With last week’s release of the latest month’s unemployment data, it’s worth remembering that the official figures would be far worse were it not for our policy of mass incarceration (aka the War on Drugs). Why? Because people in jail (mostly men) are ‘disappeared’ from unemployment and employment statistics. And we imprison a lot of people. Most of the numbers I’m finding put the prison population at 2.3 million. In terms of incarceration rates, since 1980 (before the War on
People Who Use Drugs), we have had an effective tripling of the prison population. So that’s roughly 1.5 million people, mostly men who are removed from official consideration when employment data are calculated. Of course, if they were released, they would be hard pressed to find jobs, especially in this economy.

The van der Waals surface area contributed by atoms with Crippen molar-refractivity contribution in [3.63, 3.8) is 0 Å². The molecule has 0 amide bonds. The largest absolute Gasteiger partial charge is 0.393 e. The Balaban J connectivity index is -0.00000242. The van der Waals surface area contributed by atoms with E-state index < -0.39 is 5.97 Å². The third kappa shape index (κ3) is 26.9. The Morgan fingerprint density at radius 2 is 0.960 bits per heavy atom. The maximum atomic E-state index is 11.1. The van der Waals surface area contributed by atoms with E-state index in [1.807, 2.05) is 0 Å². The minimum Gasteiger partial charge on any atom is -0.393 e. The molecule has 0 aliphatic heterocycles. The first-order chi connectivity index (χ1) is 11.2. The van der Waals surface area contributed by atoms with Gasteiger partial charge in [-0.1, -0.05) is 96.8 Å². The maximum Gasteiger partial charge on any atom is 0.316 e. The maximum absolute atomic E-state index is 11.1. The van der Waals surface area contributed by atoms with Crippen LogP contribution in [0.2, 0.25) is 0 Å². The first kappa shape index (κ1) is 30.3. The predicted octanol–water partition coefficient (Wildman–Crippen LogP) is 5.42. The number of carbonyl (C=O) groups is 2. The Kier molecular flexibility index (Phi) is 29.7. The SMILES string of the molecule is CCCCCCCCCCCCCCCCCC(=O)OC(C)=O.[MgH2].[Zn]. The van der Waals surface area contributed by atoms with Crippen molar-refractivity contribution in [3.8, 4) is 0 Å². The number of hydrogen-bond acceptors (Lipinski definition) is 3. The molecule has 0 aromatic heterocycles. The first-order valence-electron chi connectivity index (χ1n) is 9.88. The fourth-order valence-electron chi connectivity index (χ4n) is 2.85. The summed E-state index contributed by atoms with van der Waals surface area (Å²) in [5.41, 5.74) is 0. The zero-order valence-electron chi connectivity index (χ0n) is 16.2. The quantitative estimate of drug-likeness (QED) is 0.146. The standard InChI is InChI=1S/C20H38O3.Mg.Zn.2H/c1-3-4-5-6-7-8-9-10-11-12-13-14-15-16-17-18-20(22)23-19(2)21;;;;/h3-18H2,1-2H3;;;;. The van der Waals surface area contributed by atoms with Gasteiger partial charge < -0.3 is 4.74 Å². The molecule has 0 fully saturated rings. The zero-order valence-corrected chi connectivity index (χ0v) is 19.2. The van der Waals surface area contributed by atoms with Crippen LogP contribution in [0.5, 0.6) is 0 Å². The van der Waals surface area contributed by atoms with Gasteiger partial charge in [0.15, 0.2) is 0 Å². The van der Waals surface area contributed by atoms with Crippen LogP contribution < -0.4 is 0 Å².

So what would that mean in terms of unemployment? Those 1.5 million people would raise unemployment by around 0.8 – 0.9%, putting U3 unemployment at 10%. The broader definition of unemployment (“U6”) would also increase by the same amount to above 17%–that’s one out of six Americans for those of you keeping score at home.
And the employment figures would also take a massive hit. The record low percentage of the male population that is employed would dive even further, since most of the prison population is male. It would drop about almost more percentage points.
The reason I bring this up is that when we make historical comparisons, we must remember that past unemployment and employment figures were far less affected by the prison population. In other words, what is the worst labor market since the Great Depression is actually worse than the official data recognize. If we didn’t imprison so many people, we would be even worse off.
So, of course, rather than paying people to do stuff, we cut government spending…